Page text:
1936 Anderson returned again to Europe for the winter season.
1937 and 1938 Anderson toured South America
January 1939 Sol Hurok attempted to book Anderson in concert at Constitution Hall in Washington, D.C.
9 April 1939 Anderson gives an open-air concert in front of the Lincoln Memorial on Easter, arranged through Secretary of the Interior Harold Ickes. More than 75, 000 people heard her sing in person there, and millions more heard her voice in a radio broadcast of the event.
June 1939 Anderson was again a guest at the Roosevelt White House, this time at a formal concert for the King and Queen of England.
2 July 1939, Eleanor Roosevelt presented Marian Anderson with the Spingarn Medal of the National Association for the Advancement of Colored People.
October 1940 Anderson began performing with pianist Franz Rupp, who remained with her for the duration of her career.
1940 Anderson buys a farm in Danbury, Connecticut.
1941 Anderson received the Philadelphia Award in 1941, which included a $10, 000 prize, money that Anderson used to establish the Marian Anderson Scholarship Fund to assist the vocal training of young singers.
1941-1945 During WWII Anderson performed for servicemen and women and cooperated with the U.S. Office of War Information.
24 July 1943 Anderson married architect Orpheus Hodge Fisher, in a private ceremony performed by Methodist minister Jack Grenfell.
1943 The first award from Anderson’s fund was given, and continued annually through 1972, when the fund was discontinued. Anderson had no role in judging the awards.
June 1948 Anderson underwent surgery to remove a benign cyst from her esophagus.
1949 Anderson returned to Europe for a concert tour
January 1955 Anderson was invited by Rudolf Bing of the Metropolitan Opera to perform the role of Ulrica in Giuseppe Verdi's Un Ballo in Maschera. Anderson was the first African-American to sing a role in a Met production
1955 Anderson toured Israel for the first time
January 1957 Anderson sang at the inauguration of President Dwight W. Eisenhower
1957 Anderson was sent on a tour of the Far East as a goodwill ambassador by the United States Department of State. On this tour she visited Japan, Korea, the Philippines, Thailand, India, and Pakistan.
30 December 1957 A documentary of Anderson’s goodwill trip was aired on CBS's "See it Now" television series.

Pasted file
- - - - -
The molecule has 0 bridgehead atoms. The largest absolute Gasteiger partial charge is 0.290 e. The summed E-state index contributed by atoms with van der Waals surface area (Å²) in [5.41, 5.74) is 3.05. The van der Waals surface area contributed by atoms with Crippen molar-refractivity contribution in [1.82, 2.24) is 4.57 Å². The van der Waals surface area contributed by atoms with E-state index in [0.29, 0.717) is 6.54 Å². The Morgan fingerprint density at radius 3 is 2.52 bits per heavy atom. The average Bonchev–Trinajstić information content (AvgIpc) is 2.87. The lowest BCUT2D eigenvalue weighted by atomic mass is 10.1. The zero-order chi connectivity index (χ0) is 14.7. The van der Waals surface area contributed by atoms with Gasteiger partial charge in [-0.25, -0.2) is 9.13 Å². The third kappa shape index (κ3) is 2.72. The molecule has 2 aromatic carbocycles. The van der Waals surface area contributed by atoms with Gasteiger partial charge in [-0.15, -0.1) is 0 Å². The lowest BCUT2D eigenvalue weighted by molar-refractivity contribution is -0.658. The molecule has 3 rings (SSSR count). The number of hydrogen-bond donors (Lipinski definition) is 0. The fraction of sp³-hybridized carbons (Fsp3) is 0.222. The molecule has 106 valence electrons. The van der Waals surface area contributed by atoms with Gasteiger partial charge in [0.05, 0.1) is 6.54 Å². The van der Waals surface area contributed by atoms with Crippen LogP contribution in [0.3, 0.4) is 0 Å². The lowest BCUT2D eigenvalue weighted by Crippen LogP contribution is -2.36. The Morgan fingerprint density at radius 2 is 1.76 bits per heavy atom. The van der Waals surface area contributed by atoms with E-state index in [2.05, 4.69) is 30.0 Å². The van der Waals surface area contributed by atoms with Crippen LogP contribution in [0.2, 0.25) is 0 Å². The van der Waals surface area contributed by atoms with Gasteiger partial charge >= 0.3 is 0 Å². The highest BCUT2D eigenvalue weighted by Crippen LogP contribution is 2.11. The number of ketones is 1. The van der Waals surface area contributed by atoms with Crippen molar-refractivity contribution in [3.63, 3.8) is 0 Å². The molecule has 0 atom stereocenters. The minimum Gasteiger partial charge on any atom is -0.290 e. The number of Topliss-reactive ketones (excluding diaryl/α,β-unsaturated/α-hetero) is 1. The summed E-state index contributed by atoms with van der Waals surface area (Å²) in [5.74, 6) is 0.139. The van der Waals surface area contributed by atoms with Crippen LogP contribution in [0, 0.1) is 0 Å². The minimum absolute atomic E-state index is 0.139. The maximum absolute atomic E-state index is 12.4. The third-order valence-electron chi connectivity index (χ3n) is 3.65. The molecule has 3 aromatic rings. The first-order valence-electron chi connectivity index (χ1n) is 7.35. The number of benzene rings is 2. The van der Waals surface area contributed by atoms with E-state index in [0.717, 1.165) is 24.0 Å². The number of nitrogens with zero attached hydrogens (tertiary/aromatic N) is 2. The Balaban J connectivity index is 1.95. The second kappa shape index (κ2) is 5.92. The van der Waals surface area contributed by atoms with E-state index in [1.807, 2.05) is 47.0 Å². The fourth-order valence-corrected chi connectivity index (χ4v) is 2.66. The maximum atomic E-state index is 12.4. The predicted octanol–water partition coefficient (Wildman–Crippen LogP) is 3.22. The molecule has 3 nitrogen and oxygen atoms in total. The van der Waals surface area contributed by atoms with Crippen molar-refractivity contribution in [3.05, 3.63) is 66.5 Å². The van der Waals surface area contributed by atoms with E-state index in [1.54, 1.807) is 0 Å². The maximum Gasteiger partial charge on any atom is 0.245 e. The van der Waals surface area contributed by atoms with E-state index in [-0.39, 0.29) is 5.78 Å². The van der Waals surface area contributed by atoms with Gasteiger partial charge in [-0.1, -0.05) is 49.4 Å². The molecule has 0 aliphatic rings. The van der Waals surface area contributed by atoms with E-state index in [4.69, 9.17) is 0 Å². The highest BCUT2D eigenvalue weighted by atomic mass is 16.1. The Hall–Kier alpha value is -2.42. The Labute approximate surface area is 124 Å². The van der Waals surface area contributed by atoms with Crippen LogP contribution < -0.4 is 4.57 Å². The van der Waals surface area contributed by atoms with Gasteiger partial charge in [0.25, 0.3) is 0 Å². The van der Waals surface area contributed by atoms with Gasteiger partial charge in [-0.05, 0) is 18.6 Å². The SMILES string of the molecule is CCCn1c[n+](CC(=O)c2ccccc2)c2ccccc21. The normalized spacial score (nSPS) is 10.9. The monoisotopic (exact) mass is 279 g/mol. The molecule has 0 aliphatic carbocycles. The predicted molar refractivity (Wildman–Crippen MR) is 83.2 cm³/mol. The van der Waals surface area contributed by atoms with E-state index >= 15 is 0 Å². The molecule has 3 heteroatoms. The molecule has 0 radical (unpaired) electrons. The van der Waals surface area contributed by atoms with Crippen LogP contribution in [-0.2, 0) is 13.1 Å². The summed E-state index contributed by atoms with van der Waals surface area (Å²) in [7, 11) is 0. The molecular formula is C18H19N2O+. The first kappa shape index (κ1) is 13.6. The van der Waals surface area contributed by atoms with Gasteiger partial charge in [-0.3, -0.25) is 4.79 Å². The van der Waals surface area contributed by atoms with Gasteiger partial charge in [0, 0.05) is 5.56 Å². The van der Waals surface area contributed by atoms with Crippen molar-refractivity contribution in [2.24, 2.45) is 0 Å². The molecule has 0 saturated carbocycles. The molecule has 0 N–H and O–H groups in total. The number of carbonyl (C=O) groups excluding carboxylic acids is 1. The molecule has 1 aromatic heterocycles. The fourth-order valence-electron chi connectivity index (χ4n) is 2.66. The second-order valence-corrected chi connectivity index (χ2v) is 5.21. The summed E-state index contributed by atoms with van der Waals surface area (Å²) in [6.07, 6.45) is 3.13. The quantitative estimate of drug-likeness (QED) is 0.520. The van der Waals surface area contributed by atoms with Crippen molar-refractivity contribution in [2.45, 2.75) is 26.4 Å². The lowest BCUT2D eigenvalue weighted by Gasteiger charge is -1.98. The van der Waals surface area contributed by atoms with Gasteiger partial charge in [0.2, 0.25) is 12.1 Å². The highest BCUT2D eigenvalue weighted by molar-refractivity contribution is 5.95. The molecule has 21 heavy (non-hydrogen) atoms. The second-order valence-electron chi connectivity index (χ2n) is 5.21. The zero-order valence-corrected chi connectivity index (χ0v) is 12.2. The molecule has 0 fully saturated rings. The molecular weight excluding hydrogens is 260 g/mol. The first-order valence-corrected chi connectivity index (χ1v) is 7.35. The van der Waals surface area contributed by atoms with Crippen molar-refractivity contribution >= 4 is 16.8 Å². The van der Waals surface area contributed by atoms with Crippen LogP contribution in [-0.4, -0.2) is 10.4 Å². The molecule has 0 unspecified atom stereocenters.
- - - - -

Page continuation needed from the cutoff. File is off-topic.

July 1958 Eisenhower appointed Anderson an alternate delegate to the General Assembly of the United Nations where she served for one session.
April 1959 Anderson was appointed by Eisenhower to consult on original plans for the National Cultural Center, later renamed the John F. Kennedy Center for the Performing Arts.
20 January 1961 Anderson sang for the inauguration of President John F. Kennedy.
6 December 1963 Anderson was awarded a Presidential Medals of Freedom by President Johnson, though she had been nominated for the award by President Kennedy.
21 to 28 May 1961 Anderson visited the Soviet Union as a member of the Second Informal United States-Soviet Conference held in Crimea. October 1964 through April 1965 was Anderson's farewell tour. It began in Constitution Hall in Washington, D.C., and ended on the stage of Carnegie Hall in New York.
28 June 1965 Anderson performanced in Philadelphia at the Robin Hood Dell with her nephew James De Preist conducting the Robin Hood Dell Orchestra.
1966 Anderson was appointed a member of the National Council on the Arts by President Johnson
2 May 1972 Anderson spoke at the dedication ceremonies of the Eleanor Roosevelt Wings of the Franklin D. Roosevelt Library at Hyde Park, New York.
1976 Anderson received many requests to perform at celebrations for the Bicentennial of the Declaration, and most notably appeared at Philadelphia’s fourth of July ceremonies.
17 October 1978 Anderson was presented with a Congressional Medal by President Jimmy Carter.
This bio is based on the biographical historical note incluced with the Marian Anderson papers; Ms. Coll. 200 at the University of Pennsylvania; as well as, the New York Times and Anderson's autobiography.
1 Linear Feet (2 boxes)
This is a small collection of Marian Anderson memorabilia. Anderson was a world-renowned contralto in the 20th century and a long-time resident of Danbury, CT.
This Collection is arranged chronologically by material type
- Phonographic Recordings
Immediate Source of Acquisition
Materials purchased in late 2017.
- Marian Anderson Collection
- Brian Stevens
- Language of description
- Script of description
- Code for undetermined script
Part of the Western Connecticut State University Archives and Special Collections Repository
181 White St
Danbury 06810 USA US